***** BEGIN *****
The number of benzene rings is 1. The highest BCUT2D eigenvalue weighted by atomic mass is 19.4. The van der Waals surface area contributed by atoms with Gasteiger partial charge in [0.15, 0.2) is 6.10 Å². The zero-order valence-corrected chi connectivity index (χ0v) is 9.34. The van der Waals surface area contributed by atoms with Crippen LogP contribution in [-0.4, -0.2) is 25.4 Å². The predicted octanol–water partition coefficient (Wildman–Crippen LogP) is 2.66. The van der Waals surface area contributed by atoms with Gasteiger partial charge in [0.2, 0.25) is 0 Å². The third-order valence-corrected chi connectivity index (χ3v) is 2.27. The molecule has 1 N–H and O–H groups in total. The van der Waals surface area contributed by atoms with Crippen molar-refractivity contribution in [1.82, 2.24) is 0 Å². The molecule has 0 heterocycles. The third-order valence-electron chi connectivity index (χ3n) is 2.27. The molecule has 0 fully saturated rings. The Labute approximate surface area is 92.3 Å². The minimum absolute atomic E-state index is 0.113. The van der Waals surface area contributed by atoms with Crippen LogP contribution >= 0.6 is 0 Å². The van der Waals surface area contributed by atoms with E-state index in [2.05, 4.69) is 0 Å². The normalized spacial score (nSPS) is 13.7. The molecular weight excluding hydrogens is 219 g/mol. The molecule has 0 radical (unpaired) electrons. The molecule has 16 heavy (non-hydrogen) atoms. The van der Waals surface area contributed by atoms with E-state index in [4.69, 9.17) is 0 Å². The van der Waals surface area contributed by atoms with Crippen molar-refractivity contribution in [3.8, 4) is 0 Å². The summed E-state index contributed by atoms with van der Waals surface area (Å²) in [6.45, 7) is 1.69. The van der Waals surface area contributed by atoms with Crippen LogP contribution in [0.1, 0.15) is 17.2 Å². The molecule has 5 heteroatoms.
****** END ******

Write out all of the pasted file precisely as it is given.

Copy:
The number of benzene rings is 1. The highest BCUT2D eigenvalue weighted by atomic mass is 19.4. The van der Waals surface area contributed by atoms with Gasteiger partial charge in [0.15, 0.2) is 6.10 Å². The zero-order valence-corrected chi connectivity index (χ0v) is 9.34. The van der Waals surface area contributed by atoms with Crippen LogP contribution in [-0.4, -0.2) is 25.4 Å². The predicted octanol–water partition coefficient (Wildman–Crippen LogP) is 2.66. The van der Waals surface area contributed by atoms with Gasteiger partial charge in [0.2, 0.25) is 0 Å². The third-order valence-corrected chi connectivity index (χ3v) is 2.27. The molecule has 1 N–H and O–H groups in total. The van der Waals surface area contributed by atoms with Crippen molar-refractivity contribution in [1.82, 2.24) is 0 Å². The molecule has 0 heterocycles. The third-order valence-electron chi connectivity index (χ3n) is 2.27. The molecule has 0 fully saturated rings. The Labute approximate surface area is 92.3 Å². The minimum absolute atomic E-state index is 0.113. The van der Waals surface area contributed by atoms with Crippen LogP contribution >= 0.6 is 0 Å². The van der Waals surface area contributed by atoms with E-state index in [2.05, 4.69) is 0 Å². The normalized spacial score (nSPS) is 13.7. The molecular weight excluding hydrogens is 219 g/mol. The molecule has 0 radical (unpaired) electrons. The molecule has 16 heavy (non-hydrogen) atoms. The van der Waals surface area contributed by atoms with E-state index in [4.69, 9.17) is 0 Å². The van der Waals surface area contributed by atoms with Crippen molar-refractivity contribution in [3.8, 4) is 0 Å². The summed E-state index contributed by atoms with van der Waals surface area (Å²) in [6.45, 7) is 1.69. The van der Waals surface area contributed by atoms with Crippen LogP contribution in [0.1, 0.15) is 17.2 Å². The molecule has 5 heteroatoms.